10 Social Media Risk Lessons from Recent Headlines
Firestorm Opinion, by Karen Masullo EVP Social Media Risk
As the person who is primarily responsible for Social Media Messaging for Firestorm®, I start each day exactly the same way: I check our monitoring tools for trending topics, and then check various news outlets in order to be aware of what has occurred globally while I have been away from my desk.
I do this to inform, comment, and alert others on our team to emerging issues and crises, but more important, I do this to assure my messaging is sensitive to emerging crises, and to those affected by events.
Lesson 1: “Every Crisis is a Human Crisis.”
Never forget that every crisis involves a Person; someone’s child, sibling, parent, spouse – someone’s someone. Every crisis has a face. One must however, be aware of a crisis emerging in the first place.
Lesson 2: Check the WHY of a Trend
Sadly, this week in social media provided too many lessons on what may happen when a basic step of social media management is not taken; the first is that of trend awareness.
An upscale, UK-based fashion boutique with more than 40k followers on Twitter, saw the word “Aurora” trending on Twitter. The @celebboutique account uses social media in ways appropriate to its brand: for fashion, fun and frivolity. Given that they have a signature dress (inspired by Kim Kardashian) named Aurora, they jumped on the trend without first clicking into the trend to understand its context.
They learned a very tough lesson – Check the WHY of a Trend before posting. To their credit, Celebboutique responded to their error sincerely and immediately; they messaged an apology via Twitter, and you may find their very public apology prominently displayed on their website.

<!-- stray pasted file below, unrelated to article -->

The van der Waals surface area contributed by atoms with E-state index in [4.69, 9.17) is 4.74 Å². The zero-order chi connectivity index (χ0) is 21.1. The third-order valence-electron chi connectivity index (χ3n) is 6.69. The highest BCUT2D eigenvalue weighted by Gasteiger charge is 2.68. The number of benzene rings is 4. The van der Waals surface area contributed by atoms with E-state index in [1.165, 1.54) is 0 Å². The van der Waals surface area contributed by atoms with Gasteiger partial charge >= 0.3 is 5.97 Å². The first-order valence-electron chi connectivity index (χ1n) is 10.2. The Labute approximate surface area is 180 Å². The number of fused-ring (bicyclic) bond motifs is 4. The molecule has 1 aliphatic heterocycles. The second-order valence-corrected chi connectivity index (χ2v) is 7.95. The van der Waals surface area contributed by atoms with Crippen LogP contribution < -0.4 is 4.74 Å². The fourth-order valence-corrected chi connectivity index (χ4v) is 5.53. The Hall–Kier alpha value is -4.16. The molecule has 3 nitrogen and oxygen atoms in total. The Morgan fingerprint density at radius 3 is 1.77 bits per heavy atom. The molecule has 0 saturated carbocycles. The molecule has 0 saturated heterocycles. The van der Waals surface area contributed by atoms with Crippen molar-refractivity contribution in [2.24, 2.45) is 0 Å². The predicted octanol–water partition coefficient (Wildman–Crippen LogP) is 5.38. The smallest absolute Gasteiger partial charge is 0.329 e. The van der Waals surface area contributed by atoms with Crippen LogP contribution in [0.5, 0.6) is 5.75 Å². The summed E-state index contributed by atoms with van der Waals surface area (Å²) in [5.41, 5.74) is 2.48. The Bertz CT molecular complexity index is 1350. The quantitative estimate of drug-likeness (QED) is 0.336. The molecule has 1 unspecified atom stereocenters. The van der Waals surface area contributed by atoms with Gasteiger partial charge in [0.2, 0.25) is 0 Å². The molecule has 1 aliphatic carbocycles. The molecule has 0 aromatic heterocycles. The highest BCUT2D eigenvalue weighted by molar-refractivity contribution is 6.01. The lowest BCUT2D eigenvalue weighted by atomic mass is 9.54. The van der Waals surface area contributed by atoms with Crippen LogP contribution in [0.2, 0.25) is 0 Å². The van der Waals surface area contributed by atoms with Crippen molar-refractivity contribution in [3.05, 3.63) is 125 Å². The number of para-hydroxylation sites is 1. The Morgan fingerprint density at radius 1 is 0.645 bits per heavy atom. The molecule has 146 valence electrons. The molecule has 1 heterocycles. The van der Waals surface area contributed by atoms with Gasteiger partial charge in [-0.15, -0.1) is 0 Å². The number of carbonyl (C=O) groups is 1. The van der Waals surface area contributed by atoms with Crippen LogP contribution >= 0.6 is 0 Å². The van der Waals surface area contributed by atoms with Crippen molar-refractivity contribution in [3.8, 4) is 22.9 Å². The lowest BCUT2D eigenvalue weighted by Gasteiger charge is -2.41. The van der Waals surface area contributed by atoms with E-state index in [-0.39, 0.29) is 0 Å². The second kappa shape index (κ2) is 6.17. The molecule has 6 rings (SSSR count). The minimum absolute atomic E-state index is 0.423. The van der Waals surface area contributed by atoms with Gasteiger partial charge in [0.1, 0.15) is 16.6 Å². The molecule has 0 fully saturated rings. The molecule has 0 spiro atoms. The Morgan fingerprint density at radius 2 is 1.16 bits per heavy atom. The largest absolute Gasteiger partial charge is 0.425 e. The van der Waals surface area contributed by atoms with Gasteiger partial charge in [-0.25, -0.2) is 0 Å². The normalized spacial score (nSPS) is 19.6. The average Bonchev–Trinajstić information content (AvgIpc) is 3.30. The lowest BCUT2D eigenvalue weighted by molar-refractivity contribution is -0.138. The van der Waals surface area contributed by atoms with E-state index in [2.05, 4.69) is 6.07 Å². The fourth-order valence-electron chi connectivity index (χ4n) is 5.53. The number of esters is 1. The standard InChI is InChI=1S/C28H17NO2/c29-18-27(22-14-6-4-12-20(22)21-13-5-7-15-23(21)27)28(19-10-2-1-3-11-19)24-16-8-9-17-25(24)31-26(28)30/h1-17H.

Celebboutique’s well-written apology reads:
UNRESERVED APOLOGY FOR AURORA TWEET
Celebboutique wish to offer their unreserved apologies for the huge distress and offence it has caused with the Aurora tweet.
We were extremely careless and sloppy in not checking the details of the trending article and wrongly assumed that it related to something entirely different. The person responsible for the tweet was not aware of the situation in the USA at the time and would never have made the tweet if they had been. We are all utterly divested and horrified at the mistake. There was never any intention to capitalize on this dreadful tragedy and this was a genuine and honest mistake, the like of which will not happen again.
There are no words to describe how sorry we are for our error and we again offer our sincere apologies to both the families of the victims and to the American public at large for this appalling error. We hope that we can be forgiven for this dreadful but genuine mistake.
NRA Shoots Self in Foot
In the case of CelebBoutique, I don’t expect them to check breaking news in the way I would expect of a very public, national organization with a huge constituency; a constituency specifically focused on the Second Amendment to the United States Constitution.
The primary National Rifle Association Twitter account has – of this writing – no new messaging on its primary Twitter account since July 19, 2012; a sub account however, @NRA_Rifleman (the official journal of the National Rifle Association) Tweeted what was perceived to be an exceptionally insensitive message given the breaking news out of Aurora, Colorado – at 6:20 PDT AM on July 20.